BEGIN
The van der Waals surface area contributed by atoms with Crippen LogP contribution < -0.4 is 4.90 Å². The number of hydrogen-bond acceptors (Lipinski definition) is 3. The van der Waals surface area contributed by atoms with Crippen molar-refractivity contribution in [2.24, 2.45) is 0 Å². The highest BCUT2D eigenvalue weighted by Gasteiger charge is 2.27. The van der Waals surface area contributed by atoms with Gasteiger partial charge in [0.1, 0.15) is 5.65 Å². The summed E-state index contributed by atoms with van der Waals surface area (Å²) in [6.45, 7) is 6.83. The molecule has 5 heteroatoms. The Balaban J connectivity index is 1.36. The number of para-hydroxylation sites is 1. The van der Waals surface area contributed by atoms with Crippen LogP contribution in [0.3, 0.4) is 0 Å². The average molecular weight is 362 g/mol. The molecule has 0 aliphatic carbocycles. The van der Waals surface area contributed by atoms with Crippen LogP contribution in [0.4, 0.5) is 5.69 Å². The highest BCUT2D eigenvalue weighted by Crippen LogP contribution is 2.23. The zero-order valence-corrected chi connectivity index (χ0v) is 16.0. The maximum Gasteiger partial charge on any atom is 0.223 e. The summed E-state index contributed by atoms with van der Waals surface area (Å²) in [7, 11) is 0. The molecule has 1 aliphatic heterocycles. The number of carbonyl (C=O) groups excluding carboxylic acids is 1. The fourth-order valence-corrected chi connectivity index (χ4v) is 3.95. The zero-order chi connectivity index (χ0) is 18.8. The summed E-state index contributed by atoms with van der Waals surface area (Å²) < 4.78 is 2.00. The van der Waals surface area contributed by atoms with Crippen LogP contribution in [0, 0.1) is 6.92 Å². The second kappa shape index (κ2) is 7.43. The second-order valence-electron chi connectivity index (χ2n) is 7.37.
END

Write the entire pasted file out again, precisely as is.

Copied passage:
The van der Waals surface area contributed by atoms with Crippen LogP contribution < -0.4 is 4.90 Å². The number of hydrogen-bond acceptors (Lipinski definition) is 3. The van der Waals surface area contributed by atoms with Crippen molar-refractivity contribution in [2.24, 2.45) is 0 Å². The highest BCUT2D eigenvalue weighted by Gasteiger charge is 2.27. The van der Waals surface area contributed by atoms with Gasteiger partial charge in [0.1, 0.15) is 5.65 Å². The summed E-state index contributed by atoms with van der Waals surface area (Å²) in [6.45, 7) is 6.83. The molecule has 5 heteroatoms. The Balaban J connectivity index is 1.36. The number of para-hydroxylation sites is 1. The van der Waals surface area contributed by atoms with Crippen LogP contribution in [0.3, 0.4) is 0 Å². The average molecular weight is 362 g/mol. The molecule has 0 aliphatic carbocycles. The van der Waals surface area contributed by atoms with Crippen LogP contribution in [0.4, 0.5) is 5.69 Å². The highest BCUT2D eigenvalue weighted by Crippen LogP contribution is 2.23. The zero-order valence-corrected chi connectivity index (χ0v) is 16.0. The maximum Gasteiger partial charge on any atom is 0.223 e. The summed E-state index contributed by atoms with van der Waals surface area (Å²) in [7, 11) is 0. The molecule has 1 aliphatic heterocycles. The number of carbonyl (C=O) groups excluding carboxylic acids is 1. The fourth-order valence-corrected chi connectivity index (χ4v) is 3.95. The zero-order chi connectivity index (χ0) is 18.8. The summed E-state index contributed by atoms with van der Waals surface area (Å²) < 4.78 is 2.00. The van der Waals surface area contributed by atoms with Crippen LogP contribution in [0, 0.1) is 6.92 Å². The second kappa shape index (κ2) is 7.43. The second-order valence-electron chi connectivity index (χ2n) is 7.37.